Most of the time, changes in forage production are not considered in grazing management, and herd size is kept constant rather than adjusted to match the amount of produced forage. Consequently, pastures tend to be overgrazed in hot and dry years and undergrazed during wet and temperate years.
Contrary to expectations, overstocked pastures decrease animal gain and forage production. Grazing forages close to the ground (i.e., less than 3 inches stubble height) decreases the amount of sugars and other nutrients left for pasture regrowth, thus reducing forage production in subsequent years. This situation can be aggravated if there is an absence of fertilization in introduced pastures intended to replenish animal forage extraction.
Even though the worst consequences to pastures occur during overstocking, understocking also has its negative effects. The excess forage will mature, resulting in low forage quality, livestock consumption and animal gains. Mature forage will substantially reduce, even cease, leaf and stem growth to invest its energy in seed production.
Moreover, undergrazed pasture may need to be burned early in the next season, which is an extra cost for removing the top deteriorated forage layer and allowing sunlight into the canopy for initiating new shoot growth. For that reason, matching correct herd size and grazing time with pasture production every year is crucial for maintaining long-term pasture productivity and profitable animal production.
Madness in the methods
Forage production can be measured, estimated or simply guessed from experience. Forages can be accurately measured by clipping and weighing, which is labor-intensive and time-demanding. Consequently, pasture managers who need fast and reliable tools to deal with the complexity of livestock production systems will not do it.
On the other hand, the fastest and least labor-demanding method to estimate forage yield is via web-soil survey, which can be done in the comfort of one’s office. However, this method is the least accurate because it takes into account relatively outdated survey data which does not reflect the current condition of pasture soils nowadays.
In between those two extreme methods, there are indirect methods to estimate forage quality, such as grazing sticks, which allow managers to estimate forage production based on readings of forage height and canopy cover. However, the user still needs to go through several tables and equations to calculate proper stocking rate after performing pasture measurements. Most of the time, forage producers have several pastures to manage at once, making it impossible to calculate stocking rates for all pastures promptly.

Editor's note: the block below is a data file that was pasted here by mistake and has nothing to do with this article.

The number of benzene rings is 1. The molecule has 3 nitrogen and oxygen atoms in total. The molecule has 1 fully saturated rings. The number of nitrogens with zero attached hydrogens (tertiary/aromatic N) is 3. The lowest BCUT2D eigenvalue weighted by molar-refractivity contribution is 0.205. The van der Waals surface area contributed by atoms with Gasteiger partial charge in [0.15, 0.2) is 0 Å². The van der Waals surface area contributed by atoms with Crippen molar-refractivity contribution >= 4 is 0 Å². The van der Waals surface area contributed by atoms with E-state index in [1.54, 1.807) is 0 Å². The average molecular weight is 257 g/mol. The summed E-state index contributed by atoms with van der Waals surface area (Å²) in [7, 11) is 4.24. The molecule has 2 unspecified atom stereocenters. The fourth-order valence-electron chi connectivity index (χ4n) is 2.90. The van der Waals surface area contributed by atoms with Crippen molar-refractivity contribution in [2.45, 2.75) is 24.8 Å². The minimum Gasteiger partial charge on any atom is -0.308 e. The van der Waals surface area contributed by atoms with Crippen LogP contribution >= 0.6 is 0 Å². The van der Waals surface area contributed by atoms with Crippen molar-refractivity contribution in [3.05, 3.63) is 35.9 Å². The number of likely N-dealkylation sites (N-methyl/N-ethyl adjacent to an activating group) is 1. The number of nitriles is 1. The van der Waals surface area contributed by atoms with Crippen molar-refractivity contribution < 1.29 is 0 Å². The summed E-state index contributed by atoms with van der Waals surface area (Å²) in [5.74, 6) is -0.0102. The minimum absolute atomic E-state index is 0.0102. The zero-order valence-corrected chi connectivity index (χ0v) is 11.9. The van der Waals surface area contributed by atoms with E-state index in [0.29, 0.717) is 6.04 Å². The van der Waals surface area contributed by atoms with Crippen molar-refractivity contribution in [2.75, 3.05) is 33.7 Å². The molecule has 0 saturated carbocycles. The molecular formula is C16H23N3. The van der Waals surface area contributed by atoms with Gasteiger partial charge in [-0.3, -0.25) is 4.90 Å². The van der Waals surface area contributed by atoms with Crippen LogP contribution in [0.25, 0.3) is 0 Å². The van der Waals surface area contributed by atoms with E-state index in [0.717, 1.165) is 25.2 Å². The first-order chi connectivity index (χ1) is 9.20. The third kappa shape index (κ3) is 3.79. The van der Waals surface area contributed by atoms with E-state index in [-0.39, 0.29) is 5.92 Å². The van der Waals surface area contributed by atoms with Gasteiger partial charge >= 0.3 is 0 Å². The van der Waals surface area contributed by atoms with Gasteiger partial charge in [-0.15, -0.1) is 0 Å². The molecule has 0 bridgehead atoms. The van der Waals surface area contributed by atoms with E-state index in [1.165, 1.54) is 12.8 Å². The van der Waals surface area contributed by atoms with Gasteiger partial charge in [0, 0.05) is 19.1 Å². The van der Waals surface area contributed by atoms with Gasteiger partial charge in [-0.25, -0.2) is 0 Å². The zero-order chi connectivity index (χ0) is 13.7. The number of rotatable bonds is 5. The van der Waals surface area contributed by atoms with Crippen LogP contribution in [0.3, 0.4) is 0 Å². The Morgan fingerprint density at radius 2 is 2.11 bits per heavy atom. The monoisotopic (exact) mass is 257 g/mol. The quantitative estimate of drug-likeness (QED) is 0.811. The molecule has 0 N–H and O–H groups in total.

Thinking about speeding up the process, a team at Oklahoma State University and I developed the GrazeOK app. The app allows forage managers to input plant height and canopy cover readings straight to their smartphones, where the app will estimate stocking rate in the fraction of a second.
When using the GrazeOK app, the grazing stick can be replaced by a simple yardstick because the app will already have all grazing stick tables and formulas built in. However, more important than using either a grazing stick or a yardstick to take the measurements is knowing how to take them.
Keep in mind, the GrazeOK app results will be as good as the measurements are. Therefore, it is essential to know how to take proper plant height and forage cover measurements. In this case, the GrazeOK app contains a video tutorial that explains how to use it step by step.
After taking proper measurements, the user will need to describe his or her pasture. Using drop-down menus, the user will select the pasture’s forage type, grazing stubble height, livestock, number of animals, grazing days and grazing system. Finally, the app will calculate forage yield, grazing days, stocking rate and other important values for producers to take the most from their pastures without any productivity loss.
The GrazeOK app contains forage estimates from the Southern Great Plains. Therefore, its results will better represent pastures within Oklahoma, northern Texas, southern and central Kansas, western Arkansas and eastern New Mexico. For other locations, the app will also work; however, we ask the producer to be more conservative when using GrazeOK results.
For other locations, we recommend producers slightly decrease GrazeOK results by 5 to 10 percent when using for the first time. This slight reduction may protect your pasture from potential overgrazing if your location tends to be less productive than the Southern Great Plains.
Evaluate how the app performed during the first year and make your own adjustments for the next year. Keep in mind, tools like the GrazeOK are not flawless; they are a good start and, perhaps, you will need to tune its results to your location. We expect to expand the GrazeOK app in the near future to precisely cover more locations with an expanded forage database.
Alexandre Caldeira Rocateli
- Forage Systems Extension Specialist
- Oklahoma State University
- Email Alexandre Caldeira Rocatelik
- Estimating forage with the Oklahoman grazing stick
(Estimating forage with the Oklahoman grazing stick )
Note: Even though this tutorial was developed primarily for Oklahoma producers, the instructions within this video are applicable to all producers regardless of their location. Grazing sticks may vary slightly from state to state, but the model that best fits your location can be found by contacting your local extension educator, NRCS office, your local affiliate of the American Forage and Grassland Council (if your state has one) or the National Grazing Lands Conservation Initiative.
- GrazeOK: Manage pastures on your phone
GrazeOK: Manage pastures on your phone